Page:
The price of fruit and vegetables and ways to support the horticultural sector was one of the subjects being discussed at a recent meeting between Professor Cathie Martin, a project leader at the John Innes Centre, and colleagues at the European Parliament.
“Because if we produce more affordable, locally sourced, good quality fruit and veg that would help to address many health problems. Medicine is not healthcare, food is healthcare… medicine is sick care.”
Other beneficial food interventions advocated by Professor Martin include free fruit for schoolchildren and free side salads in work canteens. In her own lab there is a weekly delivery of locally sourced fruit. She recalls her time as a student volunteer helping single-parent families in the Merseyside town of Halewood, “The only food outlets were a fish and chip shop and a convenience store. There was no fruit and veg. Many of the kids had never seen decent food”.
The link between diet and health has been a growing passion in the career of Professor Martin who in May was elected as a Fellow of the Royal Society, the 29th scientist in the 108-year history of the John Innes Centre to receive the honour.
Having studied for a doctorate on germination in castor seeds – “I never wanted to work on that again, I was allergic to the seeds” – she gratefully seized on a “fantastic opportunity” to join the John Innes Centre in 1983, to research transposable elements (also known as jumping genes) in Antirrhinum majus (garden snapdragon).
Later she was part of a team that successfully cloned the R locus in pea: this is the gene that determines whether the seed is round or wrinkled and was made famous by Gregor Mendel the founding figure of genetics.
Professor Martin identifies two factors – one personal and the other professional – as influencing her scientific direction. The first was being diagnosed with Type I diabetes shortly after she had finished her PhD at Cambridge in 1981.“Understanding my condition has contributed to the desire not to be taking extra medicines in addition to insulin but to achieve health and well-being through diet,” she says.
But how do you translate the message of food as medicine on a societal scale? In 2002 at a conference Professor Martin met another delegate, an Italian epidemiologist studying the benefits of the Mediterranean diet. “She was brilliant and incredibly enthusiastic in explaining her studies; how they involved people from their local area somewhere between Rome and Naples and how they could easily recruit 25,000 people to study the effects of healthy food because people there are very proud of their diet,” she recalls. “It made me realise that anthocyanins are quite common in the Mediterranean diet and we should investigate if they had health benefits,” she adds.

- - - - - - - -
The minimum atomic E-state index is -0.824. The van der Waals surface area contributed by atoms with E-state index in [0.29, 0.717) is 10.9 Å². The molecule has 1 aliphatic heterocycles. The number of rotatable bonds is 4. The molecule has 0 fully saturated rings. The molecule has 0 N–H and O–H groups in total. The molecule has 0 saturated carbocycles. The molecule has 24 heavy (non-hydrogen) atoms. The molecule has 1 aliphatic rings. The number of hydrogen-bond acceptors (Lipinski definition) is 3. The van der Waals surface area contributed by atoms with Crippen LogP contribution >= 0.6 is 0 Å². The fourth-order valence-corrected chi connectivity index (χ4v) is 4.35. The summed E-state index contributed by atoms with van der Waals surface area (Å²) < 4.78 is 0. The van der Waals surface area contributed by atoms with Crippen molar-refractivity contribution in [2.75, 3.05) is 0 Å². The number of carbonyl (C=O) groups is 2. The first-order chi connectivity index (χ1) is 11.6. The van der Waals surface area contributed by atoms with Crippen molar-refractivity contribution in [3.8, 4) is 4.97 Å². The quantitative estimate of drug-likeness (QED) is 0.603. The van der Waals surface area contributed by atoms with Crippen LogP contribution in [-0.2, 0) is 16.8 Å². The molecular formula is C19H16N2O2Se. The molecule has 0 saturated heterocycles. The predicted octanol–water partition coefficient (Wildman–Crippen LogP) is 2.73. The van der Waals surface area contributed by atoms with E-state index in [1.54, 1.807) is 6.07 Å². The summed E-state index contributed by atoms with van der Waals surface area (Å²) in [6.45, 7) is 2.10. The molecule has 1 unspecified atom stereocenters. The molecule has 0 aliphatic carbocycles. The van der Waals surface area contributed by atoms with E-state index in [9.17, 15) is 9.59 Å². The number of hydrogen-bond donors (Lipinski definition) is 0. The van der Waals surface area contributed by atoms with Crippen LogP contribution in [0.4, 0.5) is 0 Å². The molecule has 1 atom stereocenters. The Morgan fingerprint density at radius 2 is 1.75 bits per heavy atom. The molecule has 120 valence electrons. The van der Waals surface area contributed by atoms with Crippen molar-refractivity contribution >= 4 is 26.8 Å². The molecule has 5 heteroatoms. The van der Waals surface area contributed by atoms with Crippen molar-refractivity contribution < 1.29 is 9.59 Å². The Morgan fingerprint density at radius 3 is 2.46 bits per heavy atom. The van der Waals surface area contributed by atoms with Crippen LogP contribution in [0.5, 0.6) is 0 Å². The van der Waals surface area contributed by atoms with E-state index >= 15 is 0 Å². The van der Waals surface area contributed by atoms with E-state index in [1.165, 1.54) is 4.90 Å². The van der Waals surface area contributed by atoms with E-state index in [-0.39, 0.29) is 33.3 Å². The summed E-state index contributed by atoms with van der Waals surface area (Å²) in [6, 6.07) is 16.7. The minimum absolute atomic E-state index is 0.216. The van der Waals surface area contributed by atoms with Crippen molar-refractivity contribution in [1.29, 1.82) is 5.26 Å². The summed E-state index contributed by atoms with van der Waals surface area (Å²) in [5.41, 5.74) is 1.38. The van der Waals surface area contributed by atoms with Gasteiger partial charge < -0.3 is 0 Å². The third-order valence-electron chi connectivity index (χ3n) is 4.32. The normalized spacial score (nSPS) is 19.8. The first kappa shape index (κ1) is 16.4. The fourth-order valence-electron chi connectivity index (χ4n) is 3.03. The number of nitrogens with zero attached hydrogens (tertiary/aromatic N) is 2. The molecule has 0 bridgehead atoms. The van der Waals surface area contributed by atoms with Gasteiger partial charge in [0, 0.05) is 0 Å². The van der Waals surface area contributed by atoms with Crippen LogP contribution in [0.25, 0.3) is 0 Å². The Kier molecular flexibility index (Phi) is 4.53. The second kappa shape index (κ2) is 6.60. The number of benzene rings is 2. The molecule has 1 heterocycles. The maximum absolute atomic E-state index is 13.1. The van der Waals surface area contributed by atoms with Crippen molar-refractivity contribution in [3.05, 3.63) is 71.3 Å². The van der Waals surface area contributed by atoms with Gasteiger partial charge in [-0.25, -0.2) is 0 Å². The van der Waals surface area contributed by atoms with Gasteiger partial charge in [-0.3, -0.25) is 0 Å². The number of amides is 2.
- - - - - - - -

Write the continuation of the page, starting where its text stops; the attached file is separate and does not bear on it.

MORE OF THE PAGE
The next step was to find foods that either contained compounds such as anthocyanins or resveratrol; or which could be biofortified in food crops using metabolic engineering. “We wanted to see if some of the compounds present in blueberries, blackberries and red wine, for example, could be made in tomatoes because tomatoes are an affordable basic food and the most consumed fruit or vegetable in the world”.
“I wanted to do research that my mother could understand, coloured, healthy tomatoes had potential”
Today, Professor Martin is probably best known for her purple tomatoes – genetically modified using in some cases genes from snapdragon that impart anthocyanin-rich purple pigment. Cancer-prone mice live 30% longer when their diet is supplemented with purple tomatoes rather than red ones.
Another purple tomato growing in the John Innes Centre glasshouse contains in one fruit the same amount of resveratrol as in 50 bottles of red wine. Other lines developed using GM technology include yellow tomatoes containing flavonols, which are good antioxidants, and bronze tomatoes that have shown in tests to have strong effects on suppressing inflammation in bowel conditions such as colitis.
A good deal of this work has been funded by European collaboration projects. “The European projects have been fantastic because they have taken me out of my comfort zone focusing on academic research and allowed me to learn much more about applications,” says Professor Martin.
In 2014 she won a BBSRC Most Promising Innovator award along with Dr Eugenio Butelli for their development of the purple tomatoes.
A spin out company jointly set up by Professor Martin, Norfolk Plant Sciences, is awaiting regulatory approval in North America to produce seedless purple tomato juice made from GM varieties. Professor Martin believes the product will probably be driven by internet sales, “People can choose for themselves that way,” she says. It will be a consumable brought about by a colourful, accessible and health-enhancing product supported by scientific evidence for their protective effects.
“I was always more interested in what you could do with scientific understanding rather than just publishing a paper saying this is how it works,” she says. “More recently, I wanted to do research that my mother could understand; transposable elements in flowers was never going to work, but coloured, healthy tomatoes had potential.”